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Risk assessment for human health in a seleniferous area, Shuang’an, China
- Cui, Zewei, Huang, Jie, Peng, Qin, Yu, Dasong, Wang, Songshan, Liang, Dongli
- Environmental science and pollution research international 2017 v.24 no.21 pp. 17701-17710
- World Health Organization, agricultural soils, blood, drinking water, eating habits, eggplants, geometry, grains, human health, humans, men, poisoning, risk, risk assessment, selenium, selenosis, soil erosion, streams, toxicity, villages, women, China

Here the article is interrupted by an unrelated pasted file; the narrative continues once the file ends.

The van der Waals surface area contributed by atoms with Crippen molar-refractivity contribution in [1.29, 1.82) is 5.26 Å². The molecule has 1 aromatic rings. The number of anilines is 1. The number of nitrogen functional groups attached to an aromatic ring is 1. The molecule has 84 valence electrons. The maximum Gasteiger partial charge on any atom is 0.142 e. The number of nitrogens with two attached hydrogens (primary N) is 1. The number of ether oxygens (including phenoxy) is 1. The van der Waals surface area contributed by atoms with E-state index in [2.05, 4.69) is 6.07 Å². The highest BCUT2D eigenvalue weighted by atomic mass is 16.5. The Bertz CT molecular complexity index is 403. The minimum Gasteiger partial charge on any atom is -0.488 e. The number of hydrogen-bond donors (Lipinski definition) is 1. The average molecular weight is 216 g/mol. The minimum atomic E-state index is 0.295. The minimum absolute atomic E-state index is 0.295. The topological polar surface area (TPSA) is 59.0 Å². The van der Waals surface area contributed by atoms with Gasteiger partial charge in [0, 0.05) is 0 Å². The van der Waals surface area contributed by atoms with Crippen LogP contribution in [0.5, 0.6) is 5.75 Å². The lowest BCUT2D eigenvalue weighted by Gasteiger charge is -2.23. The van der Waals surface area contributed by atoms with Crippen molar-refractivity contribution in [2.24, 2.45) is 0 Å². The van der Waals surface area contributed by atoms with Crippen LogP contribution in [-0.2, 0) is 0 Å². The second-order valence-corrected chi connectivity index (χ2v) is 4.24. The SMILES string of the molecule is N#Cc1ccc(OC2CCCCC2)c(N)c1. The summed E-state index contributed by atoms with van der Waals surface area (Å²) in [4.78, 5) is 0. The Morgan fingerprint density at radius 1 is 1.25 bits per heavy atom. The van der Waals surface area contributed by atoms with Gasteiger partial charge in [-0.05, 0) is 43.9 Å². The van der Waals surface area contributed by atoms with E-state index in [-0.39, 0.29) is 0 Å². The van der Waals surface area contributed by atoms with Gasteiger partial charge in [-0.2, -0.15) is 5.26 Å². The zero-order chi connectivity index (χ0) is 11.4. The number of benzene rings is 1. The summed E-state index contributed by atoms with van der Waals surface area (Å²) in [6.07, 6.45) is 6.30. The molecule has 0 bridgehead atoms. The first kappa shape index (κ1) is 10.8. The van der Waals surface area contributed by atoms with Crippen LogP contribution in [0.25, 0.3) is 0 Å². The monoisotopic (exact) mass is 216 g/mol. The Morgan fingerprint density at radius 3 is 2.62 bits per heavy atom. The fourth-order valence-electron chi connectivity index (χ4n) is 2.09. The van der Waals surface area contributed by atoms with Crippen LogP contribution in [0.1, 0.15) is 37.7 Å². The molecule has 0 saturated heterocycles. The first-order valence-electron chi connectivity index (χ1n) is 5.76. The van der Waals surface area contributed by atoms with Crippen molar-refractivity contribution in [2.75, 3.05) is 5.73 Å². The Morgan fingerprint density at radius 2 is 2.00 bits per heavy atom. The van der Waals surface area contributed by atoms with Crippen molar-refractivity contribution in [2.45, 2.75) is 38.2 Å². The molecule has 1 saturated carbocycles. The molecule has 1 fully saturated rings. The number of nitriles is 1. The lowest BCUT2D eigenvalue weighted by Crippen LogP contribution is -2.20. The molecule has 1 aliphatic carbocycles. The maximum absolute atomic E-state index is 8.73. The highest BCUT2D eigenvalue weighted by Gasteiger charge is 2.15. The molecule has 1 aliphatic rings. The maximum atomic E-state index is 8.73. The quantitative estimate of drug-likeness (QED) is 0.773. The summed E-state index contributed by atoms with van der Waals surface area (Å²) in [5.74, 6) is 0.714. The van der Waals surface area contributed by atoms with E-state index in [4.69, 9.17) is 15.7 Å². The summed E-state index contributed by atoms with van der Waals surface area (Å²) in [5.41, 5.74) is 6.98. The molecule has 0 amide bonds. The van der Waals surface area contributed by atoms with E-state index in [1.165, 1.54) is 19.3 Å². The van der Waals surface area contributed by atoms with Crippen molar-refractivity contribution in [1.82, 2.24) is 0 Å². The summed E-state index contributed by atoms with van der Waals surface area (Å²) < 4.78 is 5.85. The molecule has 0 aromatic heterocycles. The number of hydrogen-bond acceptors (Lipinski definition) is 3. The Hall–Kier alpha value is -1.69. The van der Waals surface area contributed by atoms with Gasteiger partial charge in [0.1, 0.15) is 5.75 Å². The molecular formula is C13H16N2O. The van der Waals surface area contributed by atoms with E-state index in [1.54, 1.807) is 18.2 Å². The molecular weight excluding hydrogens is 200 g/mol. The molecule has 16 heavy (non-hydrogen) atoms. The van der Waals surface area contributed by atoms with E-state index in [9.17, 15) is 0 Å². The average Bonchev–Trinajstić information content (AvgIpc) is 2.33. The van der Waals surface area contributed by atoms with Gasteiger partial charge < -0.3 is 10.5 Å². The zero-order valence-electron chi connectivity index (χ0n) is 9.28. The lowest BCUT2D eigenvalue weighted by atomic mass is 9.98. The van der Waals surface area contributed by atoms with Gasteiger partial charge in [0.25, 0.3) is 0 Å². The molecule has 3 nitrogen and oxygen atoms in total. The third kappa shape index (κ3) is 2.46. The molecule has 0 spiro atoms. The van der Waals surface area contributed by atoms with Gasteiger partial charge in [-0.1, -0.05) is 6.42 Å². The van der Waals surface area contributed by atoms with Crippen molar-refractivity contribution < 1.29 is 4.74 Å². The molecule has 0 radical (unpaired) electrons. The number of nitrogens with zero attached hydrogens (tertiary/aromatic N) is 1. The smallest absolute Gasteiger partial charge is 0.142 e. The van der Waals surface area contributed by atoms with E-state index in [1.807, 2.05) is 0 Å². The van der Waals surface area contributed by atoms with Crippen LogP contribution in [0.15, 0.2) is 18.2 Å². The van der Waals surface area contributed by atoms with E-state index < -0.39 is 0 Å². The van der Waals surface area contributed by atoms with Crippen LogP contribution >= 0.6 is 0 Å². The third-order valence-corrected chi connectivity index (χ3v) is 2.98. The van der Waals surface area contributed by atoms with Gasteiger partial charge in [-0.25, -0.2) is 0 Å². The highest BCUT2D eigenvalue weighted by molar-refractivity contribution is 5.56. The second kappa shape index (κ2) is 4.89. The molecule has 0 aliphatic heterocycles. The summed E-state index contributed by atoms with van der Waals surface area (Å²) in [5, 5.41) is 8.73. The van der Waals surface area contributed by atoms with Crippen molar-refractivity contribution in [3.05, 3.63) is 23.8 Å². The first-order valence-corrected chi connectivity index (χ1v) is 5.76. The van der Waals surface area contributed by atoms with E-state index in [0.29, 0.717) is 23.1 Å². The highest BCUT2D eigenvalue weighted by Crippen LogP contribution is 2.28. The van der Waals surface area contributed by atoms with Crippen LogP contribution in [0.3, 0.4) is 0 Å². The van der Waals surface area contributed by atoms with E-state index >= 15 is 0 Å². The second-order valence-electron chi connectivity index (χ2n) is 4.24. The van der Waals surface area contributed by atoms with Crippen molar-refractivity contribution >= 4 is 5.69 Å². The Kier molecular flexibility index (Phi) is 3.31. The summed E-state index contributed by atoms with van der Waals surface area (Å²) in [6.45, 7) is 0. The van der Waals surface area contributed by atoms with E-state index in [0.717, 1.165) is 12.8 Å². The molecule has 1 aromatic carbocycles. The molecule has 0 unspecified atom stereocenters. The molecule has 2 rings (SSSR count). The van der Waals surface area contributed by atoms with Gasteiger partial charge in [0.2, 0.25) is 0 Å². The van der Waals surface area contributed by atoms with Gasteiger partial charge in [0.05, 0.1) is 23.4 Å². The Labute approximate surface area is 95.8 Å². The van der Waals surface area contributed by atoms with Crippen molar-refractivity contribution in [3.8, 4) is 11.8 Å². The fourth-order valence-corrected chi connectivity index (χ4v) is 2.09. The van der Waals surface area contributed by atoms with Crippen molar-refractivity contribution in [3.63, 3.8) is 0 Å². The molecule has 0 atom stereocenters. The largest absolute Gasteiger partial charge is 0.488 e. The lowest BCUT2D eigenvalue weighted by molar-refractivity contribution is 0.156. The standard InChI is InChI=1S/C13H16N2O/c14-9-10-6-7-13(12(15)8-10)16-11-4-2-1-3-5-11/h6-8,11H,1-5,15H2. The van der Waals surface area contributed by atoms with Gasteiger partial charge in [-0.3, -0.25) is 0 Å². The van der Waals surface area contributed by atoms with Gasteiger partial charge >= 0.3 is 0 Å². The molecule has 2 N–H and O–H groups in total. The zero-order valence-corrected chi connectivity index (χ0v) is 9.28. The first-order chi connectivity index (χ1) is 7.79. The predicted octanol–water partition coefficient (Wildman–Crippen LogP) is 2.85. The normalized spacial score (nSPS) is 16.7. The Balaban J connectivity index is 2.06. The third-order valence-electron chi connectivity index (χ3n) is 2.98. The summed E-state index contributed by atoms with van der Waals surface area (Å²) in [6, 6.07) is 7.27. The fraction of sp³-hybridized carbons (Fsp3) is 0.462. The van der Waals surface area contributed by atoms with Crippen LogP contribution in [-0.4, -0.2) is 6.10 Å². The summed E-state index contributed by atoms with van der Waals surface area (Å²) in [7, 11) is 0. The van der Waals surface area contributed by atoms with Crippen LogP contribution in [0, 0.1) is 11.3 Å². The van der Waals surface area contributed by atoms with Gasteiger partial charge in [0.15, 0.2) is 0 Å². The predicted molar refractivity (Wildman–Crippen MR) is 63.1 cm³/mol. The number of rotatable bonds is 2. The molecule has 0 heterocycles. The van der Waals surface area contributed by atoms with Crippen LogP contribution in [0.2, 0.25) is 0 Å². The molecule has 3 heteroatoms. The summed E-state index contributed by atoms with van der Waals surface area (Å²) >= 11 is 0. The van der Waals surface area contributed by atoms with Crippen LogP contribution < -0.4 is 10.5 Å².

- Shuang’an in Ziyang is a typical high-selenium (Se) area in China, where human selenium (Se) poisoning was reported 30 years ago. To assess the risk of Se poisoning in the area, the Se content in agricultural soil, plant, and water in Naore, Shuang Hekou, and Lin Benhe villages of Ziyang was systematically investigated. The probable daily intake (PDI) was calculated on the basis of Se contents in food, water, and dietary habits to evaluate the risk of selenosis. Se content in hair from local habitants (32 men and 34 women) was determined to further verify the risk. Results showed that Se content in the soil ranged from 0.21 to 36.07 mg/kg, with a geometric means of 3.02 ± 5.16 mg/kg, respectively. Approximately 60% of soil reached the Se toxicity threshold (>3 mg/kg). The Se content in plants ranged from 0.02 to 17 mg/kg, with an average of 0.76 ± 2.51 mg/kg. Approximately 40% of the plant reached the toxicity standard (1 mg/kg). Se content in soil and plant of Naore village was significantly higher than that from two adjacent villages. The Se content in vegetables (on fresh weight basis) was higher than that in cereals. Se contents were 3.73 ± 9.08 and 1.32 ± 3.50 mg/kg in eggplant and pepper, respectively. The Se content in drinking water was 7.85 ± 6.04 μg/L, lower than the upper tolerable limit (40 μg/L) set by WHO. The Se content in stream water (18.5 μg/L) was significantly higher than that in drinking water because of soil erosion. The calculated PDI of habitants in Naore village (1801 μg/day) was significantly higher than that in Lin Benhe (666 μg/day) and Shuang Hekou (686 μg/day), all of which was higher than the tolerable upper Se intake (400 μg/day) set by WHO. The calculated blood Se content was relatively high, especially for habitants of Naore village (2783–2824 μg/L). Moreover, the Se content in the hair of local habitants reached as high as 12.72 ± 13.81 mg/kg, and 78.79% exceeded hair Se toxicity threshold (>3 mg/kg), which further verified the potential selenosis risk. Our study provides significant implications of the potential Se intoxication of local residents. Therefore, governments and other institutions should implement various measures to reduce the daily Se intake and to mitigate the associated health risks.